Background Studies show that system inefficiency and processes that take away from the joy of medicine contribute to burnout. Using the Hawaii Pacific Health model, a program was established to allow for end user feedback concerning processes that contribute to workload.
Objectives Identify system processes and policies that increase work burden, produce redundancies, affect patient-safety, reduce satisfaction, or could be performed more efficiently by eliciting end user feedback. Provide evaluation of identified processes to then produce meaningful system change reducing workload where possible.
Methods Submissions were received by email or by entry using the Service Now platform from end users. Initial scope was for providers only with expansion to clinical administrators after 6 months. Requests were categorized by project team and variables assigned based on patient safety, provider burnout, similar prior requests, and whether the request could be completed quickly. Evaluation of each request was then directed by the project team with involvement from subject matter experts and other resources when necessary. Upon completion, project assessment remains necessary, resulted in education, removal, or change was completed by the project team. Evaluation of project was performed at 2 years post release.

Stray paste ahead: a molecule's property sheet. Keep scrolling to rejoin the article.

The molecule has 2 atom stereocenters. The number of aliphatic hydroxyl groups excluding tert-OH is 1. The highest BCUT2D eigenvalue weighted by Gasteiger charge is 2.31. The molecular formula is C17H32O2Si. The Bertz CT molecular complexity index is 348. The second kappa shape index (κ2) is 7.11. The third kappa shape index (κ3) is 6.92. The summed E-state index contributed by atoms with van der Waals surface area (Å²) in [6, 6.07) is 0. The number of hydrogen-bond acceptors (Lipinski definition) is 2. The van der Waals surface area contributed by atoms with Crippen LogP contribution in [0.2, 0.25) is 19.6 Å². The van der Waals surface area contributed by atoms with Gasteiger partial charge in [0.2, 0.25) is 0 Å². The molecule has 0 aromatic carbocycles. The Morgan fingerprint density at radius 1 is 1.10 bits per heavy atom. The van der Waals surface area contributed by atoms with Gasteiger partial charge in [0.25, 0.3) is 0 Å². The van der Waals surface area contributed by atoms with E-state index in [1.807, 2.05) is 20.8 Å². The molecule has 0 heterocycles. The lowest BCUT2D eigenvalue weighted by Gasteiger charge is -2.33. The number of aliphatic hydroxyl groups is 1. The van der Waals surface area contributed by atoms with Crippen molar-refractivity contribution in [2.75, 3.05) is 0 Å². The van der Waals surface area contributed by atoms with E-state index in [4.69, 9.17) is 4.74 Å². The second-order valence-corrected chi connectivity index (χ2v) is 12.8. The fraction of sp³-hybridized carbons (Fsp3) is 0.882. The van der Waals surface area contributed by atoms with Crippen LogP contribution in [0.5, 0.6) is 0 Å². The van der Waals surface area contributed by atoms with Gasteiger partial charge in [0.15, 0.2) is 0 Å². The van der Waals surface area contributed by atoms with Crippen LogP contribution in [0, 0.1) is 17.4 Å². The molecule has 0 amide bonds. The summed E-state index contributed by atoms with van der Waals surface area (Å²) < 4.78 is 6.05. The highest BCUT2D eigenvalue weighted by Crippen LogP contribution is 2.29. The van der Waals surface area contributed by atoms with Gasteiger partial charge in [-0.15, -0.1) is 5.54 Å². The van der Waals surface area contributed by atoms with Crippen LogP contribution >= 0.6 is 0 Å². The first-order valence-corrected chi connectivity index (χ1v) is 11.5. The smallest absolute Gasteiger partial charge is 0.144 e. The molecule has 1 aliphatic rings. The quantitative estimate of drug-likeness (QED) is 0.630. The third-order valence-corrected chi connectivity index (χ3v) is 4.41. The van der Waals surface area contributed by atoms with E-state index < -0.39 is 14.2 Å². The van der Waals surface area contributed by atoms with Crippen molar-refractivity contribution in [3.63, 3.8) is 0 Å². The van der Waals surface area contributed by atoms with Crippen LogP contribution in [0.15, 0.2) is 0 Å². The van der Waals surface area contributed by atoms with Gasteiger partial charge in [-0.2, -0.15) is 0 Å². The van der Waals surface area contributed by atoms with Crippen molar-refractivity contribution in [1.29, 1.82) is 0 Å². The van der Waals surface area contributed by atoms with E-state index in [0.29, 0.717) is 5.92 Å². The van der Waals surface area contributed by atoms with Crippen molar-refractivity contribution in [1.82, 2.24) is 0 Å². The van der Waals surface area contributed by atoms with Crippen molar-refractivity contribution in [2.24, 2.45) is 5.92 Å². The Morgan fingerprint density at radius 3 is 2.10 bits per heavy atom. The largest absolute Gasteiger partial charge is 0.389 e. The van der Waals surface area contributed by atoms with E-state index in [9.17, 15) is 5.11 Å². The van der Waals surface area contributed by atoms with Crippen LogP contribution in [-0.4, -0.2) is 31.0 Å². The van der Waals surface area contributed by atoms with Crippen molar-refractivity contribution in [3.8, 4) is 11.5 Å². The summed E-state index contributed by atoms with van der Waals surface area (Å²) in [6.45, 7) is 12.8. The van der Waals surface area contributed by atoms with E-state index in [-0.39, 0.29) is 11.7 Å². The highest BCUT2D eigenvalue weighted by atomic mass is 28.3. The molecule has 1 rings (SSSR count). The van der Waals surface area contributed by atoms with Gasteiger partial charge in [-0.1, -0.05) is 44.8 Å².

Results During the initial 2-year project, 563 total requests were received with a closure rate of 97.9%. Closed requests resulted in process change (25.9%), removal (0.6%), deemed necessary (40.7%), education (32.78%), and lack of response (2%). Requests were categorized as relating to the EHR (70.9%), pharmacy (2.3%), documentation (4.9%), compliance, (1.8%), workflows (6%), billing or coding (2%), forms (1.3%) and other (11.3%).
Conclusions Programs to identify and evaluate processes that reduce the joy of healthcare can result in significant opportunities for change (58% of requests in this project) via process change or elimination and education of team members on existing processes that are efficient.
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